New dynamic as US, Cuba restore relations
Updated: 2014-12-18 12:37
By Zhang Yuwei in New York and Yang Yao, Zhang Yuchen and Zhang Yunbi in Beijing(China Daily USA)
The TV grab taken on Wednesday shows Cuban leader Raul Castro giving a televised speech in Havana, capital of Cuba. Cuban leader Raul Castro confirmed here Wednesday in a special TV appearance that his government and the Obama Administration of the United States had agreed to reestablish the diplomatic relations between the two countries. [Photo/Xinhua]
For China, the restoration of diplomatic relations between the United States and Cuba will bring both opportunities and challenges, experts said.
US President Barack Obama's historic announcement Wednesday to restore diplomatic relations with Cuba — ending more than five decades of estrangement between the two countries — was hailed by Latin American-US experts, saying it is a practical move.
Speaking at the White House, Obama said the US will end "an outdated approach that for decades has failed to advance our interests".
"Instead we will begin to normalize relations between our two countries," said Obama, adding that it will "begin a new chapter among the nations of the Americas".
"Cuba has been used to depending hugely on importing products from China because of the trade embargo by the US," said Wu Guoping, a researcher at the Latin America Institute at the Chinese Academy of Social Sciences. "It may be changed as Cuba will face more options from the US alongside other Latin American countries opening up their markets to the country.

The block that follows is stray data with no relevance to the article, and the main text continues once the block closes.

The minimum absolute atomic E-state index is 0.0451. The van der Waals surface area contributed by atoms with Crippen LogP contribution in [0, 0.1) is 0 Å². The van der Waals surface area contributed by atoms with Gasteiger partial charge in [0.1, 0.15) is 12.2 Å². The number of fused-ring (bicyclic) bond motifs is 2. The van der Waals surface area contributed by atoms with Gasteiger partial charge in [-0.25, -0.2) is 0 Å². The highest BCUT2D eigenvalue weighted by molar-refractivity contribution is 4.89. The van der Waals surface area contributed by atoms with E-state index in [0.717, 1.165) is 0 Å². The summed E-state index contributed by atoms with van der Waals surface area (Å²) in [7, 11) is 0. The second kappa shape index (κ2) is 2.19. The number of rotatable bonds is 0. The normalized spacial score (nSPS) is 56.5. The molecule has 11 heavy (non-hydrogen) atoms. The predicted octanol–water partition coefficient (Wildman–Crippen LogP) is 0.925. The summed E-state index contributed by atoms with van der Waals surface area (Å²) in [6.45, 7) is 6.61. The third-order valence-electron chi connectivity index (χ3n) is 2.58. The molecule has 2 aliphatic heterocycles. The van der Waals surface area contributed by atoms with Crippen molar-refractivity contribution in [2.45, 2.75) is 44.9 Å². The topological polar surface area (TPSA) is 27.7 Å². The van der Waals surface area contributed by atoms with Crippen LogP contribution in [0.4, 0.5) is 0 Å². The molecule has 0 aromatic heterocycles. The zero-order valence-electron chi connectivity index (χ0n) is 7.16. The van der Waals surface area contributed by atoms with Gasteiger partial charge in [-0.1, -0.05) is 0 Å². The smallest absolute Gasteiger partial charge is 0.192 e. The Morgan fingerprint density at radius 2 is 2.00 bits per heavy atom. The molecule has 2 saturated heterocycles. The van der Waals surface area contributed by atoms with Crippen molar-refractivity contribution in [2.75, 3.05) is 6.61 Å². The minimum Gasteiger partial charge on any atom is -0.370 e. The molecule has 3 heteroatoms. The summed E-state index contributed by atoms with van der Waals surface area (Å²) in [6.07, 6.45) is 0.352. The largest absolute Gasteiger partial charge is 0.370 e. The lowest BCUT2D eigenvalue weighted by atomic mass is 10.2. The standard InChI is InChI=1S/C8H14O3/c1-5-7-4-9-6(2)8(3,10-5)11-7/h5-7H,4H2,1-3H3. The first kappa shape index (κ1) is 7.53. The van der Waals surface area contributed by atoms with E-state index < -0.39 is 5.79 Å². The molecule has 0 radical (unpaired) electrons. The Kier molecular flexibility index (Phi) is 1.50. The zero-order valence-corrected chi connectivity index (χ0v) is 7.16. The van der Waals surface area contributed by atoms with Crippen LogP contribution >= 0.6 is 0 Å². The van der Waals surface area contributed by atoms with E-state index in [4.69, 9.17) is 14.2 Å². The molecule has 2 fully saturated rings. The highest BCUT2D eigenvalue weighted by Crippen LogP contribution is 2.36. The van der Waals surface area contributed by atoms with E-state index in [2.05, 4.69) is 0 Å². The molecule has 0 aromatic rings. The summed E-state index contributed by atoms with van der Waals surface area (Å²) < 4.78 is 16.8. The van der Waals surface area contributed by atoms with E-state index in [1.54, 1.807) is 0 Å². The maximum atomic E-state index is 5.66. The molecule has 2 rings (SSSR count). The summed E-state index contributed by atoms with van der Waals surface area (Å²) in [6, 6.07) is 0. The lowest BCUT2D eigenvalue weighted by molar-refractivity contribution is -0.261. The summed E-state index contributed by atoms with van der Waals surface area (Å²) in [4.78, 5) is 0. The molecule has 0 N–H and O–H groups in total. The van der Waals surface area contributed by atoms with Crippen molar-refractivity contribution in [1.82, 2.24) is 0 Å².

"In many aspects, China will face more competition and won't play the role of solo provider to Cuba," he added. "China can also expect more opportunities in the bilateral trades when the bars are lifted and Cuba show its potential in buying more things."
Zhou Zhiwei, a researcher with the Chinese Academy of Social Sciences institution of Latin America Studies, said the US has paid a lot of attention to the Asia-Pacific area while losing its geopolitical advantages.
"With the rise of China and other BRICs countries, America's presence in Latin America is becoming less prominent," said Zhou. (BRIC stands for Brazil, Russia, India and China.)
China has replaced the US as the largest trading partner and investor in many Latin American countries, which makes the US move toward Cuba a practical one, Zhou noted.
"Not only is it a sign of ending Cold War hostility, but also a signal that the US will keep up its relations with its neighboring countries in Latin America," Zhou said.
Tao Wenzhao, a senior research fellow from the Institute of American Studies at the Chinese Academy of Social Sciences, said the new chapter of US-Cuba relations will be a legacy of the Obama administration.
With the influence of US and China – the world's two largest economies – in the Latin American region, the move will also create new dynamics among the US, China and Cuba on the economic front.